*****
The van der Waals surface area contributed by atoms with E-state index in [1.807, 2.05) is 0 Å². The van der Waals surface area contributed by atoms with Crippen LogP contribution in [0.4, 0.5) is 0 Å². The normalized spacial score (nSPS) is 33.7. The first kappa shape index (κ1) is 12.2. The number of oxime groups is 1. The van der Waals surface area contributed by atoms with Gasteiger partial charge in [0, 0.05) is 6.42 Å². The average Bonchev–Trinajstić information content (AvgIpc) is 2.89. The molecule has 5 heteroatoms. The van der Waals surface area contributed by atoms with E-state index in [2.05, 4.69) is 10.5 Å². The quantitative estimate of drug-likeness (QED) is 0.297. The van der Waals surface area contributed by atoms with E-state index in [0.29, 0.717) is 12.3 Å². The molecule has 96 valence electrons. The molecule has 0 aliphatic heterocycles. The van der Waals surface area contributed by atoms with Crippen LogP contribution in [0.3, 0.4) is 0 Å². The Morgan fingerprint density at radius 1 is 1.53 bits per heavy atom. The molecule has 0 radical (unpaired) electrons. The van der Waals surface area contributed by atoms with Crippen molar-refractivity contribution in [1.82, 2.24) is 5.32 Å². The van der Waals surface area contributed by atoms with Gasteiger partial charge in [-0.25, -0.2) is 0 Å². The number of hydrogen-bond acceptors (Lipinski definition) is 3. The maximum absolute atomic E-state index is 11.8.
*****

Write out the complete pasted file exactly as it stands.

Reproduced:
The van der Waals surface area contributed by atoms with E-state index in [1.807, 2.05) is 0 Å². The van der Waals surface area contributed by atoms with Crippen LogP contribution in [0.4, 0.5) is 0 Å². The normalized spacial score (nSPS) is 33.7. The first kappa shape index (κ1) is 12.2. The number of oxime groups is 1. The van der Waals surface area contributed by atoms with Gasteiger partial charge in [0, 0.05) is 6.42 Å². The average Bonchev–Trinajstić information content (AvgIpc) is 2.89. The molecule has 5 heteroatoms. The van der Waals surface area contributed by atoms with E-state index in [2.05, 4.69) is 10.5 Å². The quantitative estimate of drug-likeness (QED) is 0.297. The van der Waals surface area contributed by atoms with E-state index in [0.29, 0.717) is 12.3 Å². The molecule has 96 valence electrons. The molecule has 0 aliphatic heterocycles. The van der Waals surface area contributed by atoms with Crippen LogP contribution in [0.3, 0.4) is 0 Å². The Morgan fingerprint density at radius 1 is 1.53 bits per heavy atom. The molecule has 0 radical (unpaired) electrons. The van der Waals surface area contributed by atoms with Crippen molar-refractivity contribution in [1.82, 2.24) is 5.32 Å². The van der Waals surface area contributed by atoms with Gasteiger partial charge in [-0.25, -0.2) is 0 Å². The number of hydrogen-bond acceptors (Lipinski definition) is 3. The maximum absolute atomic E-state index is 11.8.